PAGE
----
plant biology, evolution, culture
Book Excerpt from <em>Women After All</em>
Book Excerpt from Women After All
Melvin Konner | Feb 2, 2015
In the introduction to his latest book, author Melvin Konner explains why he considers maleness a departure from normal physiology.
Capsule Reviews
Capsule Reviews
Bob Grant | Feb 1, 2015
Touch, The Altruistic Brain, Is Shame Necessary?, and Future Arctic
It’s Over, Man
It’s Over, Man
Melvin Konner | Feb 1, 2015
The era of human male domination is ending. Will modern culture welcome the dawn of a new gender equality?
Nibbled? No Problem
Nibbled? No Problem
Ashley P. Taylor | Feb 1, 2015
Making extra copies of their genomes allows some plants to better withstand damage.
Speaking of Science
Speaking of Science
The Scientist Staff | Feb 1, 2015
February 2015's selection of notable quotes
Contributors
Contributors
Molly Sharlach and Jenny Rood | Feb 1, 2015
Meet some of the people featured in the February 2015 issue of The Scientist.
How Transposons Shaped Pregnancy
How Transposons Shaped Pregnancy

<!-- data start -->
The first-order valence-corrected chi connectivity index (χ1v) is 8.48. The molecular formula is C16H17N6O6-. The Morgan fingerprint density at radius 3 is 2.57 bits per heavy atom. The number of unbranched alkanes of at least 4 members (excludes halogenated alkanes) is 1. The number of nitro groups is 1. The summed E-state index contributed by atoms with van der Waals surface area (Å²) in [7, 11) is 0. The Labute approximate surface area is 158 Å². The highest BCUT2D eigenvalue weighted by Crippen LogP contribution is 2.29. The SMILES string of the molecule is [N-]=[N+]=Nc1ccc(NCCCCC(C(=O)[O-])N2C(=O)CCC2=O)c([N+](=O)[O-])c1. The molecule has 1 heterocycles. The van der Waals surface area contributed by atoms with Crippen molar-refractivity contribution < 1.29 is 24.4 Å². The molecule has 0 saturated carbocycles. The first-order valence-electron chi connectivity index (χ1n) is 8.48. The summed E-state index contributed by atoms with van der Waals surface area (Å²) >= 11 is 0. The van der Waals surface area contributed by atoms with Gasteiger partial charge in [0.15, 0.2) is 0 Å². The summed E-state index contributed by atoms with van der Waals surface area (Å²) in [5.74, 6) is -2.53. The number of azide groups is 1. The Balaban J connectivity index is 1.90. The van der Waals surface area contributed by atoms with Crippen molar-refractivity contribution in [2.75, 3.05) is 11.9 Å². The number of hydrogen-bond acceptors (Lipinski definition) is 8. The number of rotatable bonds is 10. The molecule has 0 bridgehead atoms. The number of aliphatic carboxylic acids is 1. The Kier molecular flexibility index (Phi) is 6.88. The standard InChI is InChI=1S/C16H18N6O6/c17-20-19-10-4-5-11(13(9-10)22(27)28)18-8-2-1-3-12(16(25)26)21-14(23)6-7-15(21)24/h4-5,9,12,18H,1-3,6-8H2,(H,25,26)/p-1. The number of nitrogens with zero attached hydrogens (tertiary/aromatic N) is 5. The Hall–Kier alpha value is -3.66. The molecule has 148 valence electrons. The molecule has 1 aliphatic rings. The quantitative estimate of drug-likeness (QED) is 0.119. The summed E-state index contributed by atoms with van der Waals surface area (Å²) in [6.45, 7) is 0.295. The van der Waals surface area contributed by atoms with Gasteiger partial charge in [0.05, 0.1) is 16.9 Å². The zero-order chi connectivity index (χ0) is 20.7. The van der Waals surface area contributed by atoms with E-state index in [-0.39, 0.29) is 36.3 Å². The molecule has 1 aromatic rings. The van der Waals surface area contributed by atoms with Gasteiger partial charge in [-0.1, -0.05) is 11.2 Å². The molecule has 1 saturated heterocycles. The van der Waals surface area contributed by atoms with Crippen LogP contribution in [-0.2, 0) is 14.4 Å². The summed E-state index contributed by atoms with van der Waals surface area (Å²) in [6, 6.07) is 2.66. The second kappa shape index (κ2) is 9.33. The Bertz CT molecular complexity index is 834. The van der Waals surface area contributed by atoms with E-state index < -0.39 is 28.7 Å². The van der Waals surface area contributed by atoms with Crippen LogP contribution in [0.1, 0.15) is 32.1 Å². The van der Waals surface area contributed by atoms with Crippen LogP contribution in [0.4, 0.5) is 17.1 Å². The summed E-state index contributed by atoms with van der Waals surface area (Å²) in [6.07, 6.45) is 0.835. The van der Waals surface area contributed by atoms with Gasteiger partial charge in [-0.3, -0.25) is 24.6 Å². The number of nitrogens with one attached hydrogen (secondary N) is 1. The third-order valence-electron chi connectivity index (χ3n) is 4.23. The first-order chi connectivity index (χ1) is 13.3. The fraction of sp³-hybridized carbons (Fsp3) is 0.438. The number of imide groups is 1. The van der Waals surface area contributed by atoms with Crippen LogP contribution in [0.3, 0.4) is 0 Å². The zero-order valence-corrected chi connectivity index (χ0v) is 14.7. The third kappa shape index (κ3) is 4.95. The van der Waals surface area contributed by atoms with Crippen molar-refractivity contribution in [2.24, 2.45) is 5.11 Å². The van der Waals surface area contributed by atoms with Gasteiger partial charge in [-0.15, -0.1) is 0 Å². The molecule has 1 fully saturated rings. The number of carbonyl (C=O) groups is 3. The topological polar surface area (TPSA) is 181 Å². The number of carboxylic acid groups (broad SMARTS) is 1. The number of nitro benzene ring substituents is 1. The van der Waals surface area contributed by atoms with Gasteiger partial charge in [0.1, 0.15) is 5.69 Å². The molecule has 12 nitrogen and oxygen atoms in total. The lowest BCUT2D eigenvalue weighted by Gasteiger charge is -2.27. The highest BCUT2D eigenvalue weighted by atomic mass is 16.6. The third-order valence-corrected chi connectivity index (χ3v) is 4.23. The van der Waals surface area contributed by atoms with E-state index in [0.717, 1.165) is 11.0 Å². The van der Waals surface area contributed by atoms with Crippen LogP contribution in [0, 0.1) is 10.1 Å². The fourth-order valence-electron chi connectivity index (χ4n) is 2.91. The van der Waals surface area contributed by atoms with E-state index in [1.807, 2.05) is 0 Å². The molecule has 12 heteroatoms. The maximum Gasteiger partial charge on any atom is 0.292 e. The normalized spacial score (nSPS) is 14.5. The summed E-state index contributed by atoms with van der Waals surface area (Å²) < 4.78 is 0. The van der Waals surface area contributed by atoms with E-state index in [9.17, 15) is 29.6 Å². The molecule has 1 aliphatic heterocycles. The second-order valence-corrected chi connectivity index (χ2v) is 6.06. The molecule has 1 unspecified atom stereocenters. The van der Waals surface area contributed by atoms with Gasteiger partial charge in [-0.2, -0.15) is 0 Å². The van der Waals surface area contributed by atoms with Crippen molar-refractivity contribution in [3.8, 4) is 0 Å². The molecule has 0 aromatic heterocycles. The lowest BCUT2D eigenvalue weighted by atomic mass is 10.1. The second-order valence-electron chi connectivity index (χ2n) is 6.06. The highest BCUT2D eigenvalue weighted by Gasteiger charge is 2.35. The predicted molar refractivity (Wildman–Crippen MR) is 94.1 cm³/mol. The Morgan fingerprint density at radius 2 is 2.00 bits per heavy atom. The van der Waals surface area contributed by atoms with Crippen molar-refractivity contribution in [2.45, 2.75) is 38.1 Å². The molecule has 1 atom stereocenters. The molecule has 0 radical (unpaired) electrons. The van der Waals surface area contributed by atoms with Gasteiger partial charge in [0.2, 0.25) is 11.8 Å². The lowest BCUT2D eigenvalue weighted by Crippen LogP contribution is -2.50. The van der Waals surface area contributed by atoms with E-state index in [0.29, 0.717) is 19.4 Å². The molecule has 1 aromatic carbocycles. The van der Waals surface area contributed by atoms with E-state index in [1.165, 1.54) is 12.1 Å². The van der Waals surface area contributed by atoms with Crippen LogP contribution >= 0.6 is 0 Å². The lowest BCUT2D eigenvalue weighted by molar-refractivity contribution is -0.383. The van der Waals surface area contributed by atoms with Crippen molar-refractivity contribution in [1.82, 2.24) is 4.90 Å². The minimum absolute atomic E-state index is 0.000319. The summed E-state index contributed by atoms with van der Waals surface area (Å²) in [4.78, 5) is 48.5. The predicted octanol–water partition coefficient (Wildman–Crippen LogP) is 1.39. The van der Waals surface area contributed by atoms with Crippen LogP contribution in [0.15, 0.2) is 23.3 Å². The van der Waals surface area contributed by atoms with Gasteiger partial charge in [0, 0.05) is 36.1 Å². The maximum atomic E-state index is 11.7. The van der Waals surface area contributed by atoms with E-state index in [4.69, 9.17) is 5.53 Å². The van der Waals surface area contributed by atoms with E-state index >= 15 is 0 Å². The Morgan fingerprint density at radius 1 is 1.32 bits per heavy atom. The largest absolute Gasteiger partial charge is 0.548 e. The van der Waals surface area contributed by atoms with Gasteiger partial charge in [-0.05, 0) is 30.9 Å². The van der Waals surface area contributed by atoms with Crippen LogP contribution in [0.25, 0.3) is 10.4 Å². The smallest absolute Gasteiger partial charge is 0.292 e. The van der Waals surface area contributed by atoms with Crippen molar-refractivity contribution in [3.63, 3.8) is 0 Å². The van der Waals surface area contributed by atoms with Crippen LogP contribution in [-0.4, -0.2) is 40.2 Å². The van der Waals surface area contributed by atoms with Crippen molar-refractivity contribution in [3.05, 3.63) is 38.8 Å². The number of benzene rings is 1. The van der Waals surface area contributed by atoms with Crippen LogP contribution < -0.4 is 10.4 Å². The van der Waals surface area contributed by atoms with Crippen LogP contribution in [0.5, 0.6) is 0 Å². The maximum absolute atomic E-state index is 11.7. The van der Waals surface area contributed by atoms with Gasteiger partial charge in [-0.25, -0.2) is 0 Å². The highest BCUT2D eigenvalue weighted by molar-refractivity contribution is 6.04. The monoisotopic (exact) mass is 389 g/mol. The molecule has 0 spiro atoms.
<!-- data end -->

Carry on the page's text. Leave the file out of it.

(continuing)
Kate Yandell | Jan 29, 2015
A mass migration of mobile regulatory elements increased the expression of thousands of genes in the uterus during the evolution of pregnancy.
Sonic Experiment
Sonic Experiment
Jef Akst | Jan 29, 2015
An artist takes advantage of muscle-mimicking polymers to manipulate sounds.
America’s First Pooches
America’s First Pooches
Jenny Rood | Jan 27, 2015
Study of ancient dog DNA sheds light on early Americans’ relationships with their pets.
Fraction of SNPs Can Affect Fitness
Fraction of SNPs Can Affect Fitness
Kerry Grens | Jan 21, 2015
A point mutation analysis of the entire human genome finds that alterations to as many as 7.5 percent of nucleotides may have contributed to humans’ evolutionary split from chimpanzees.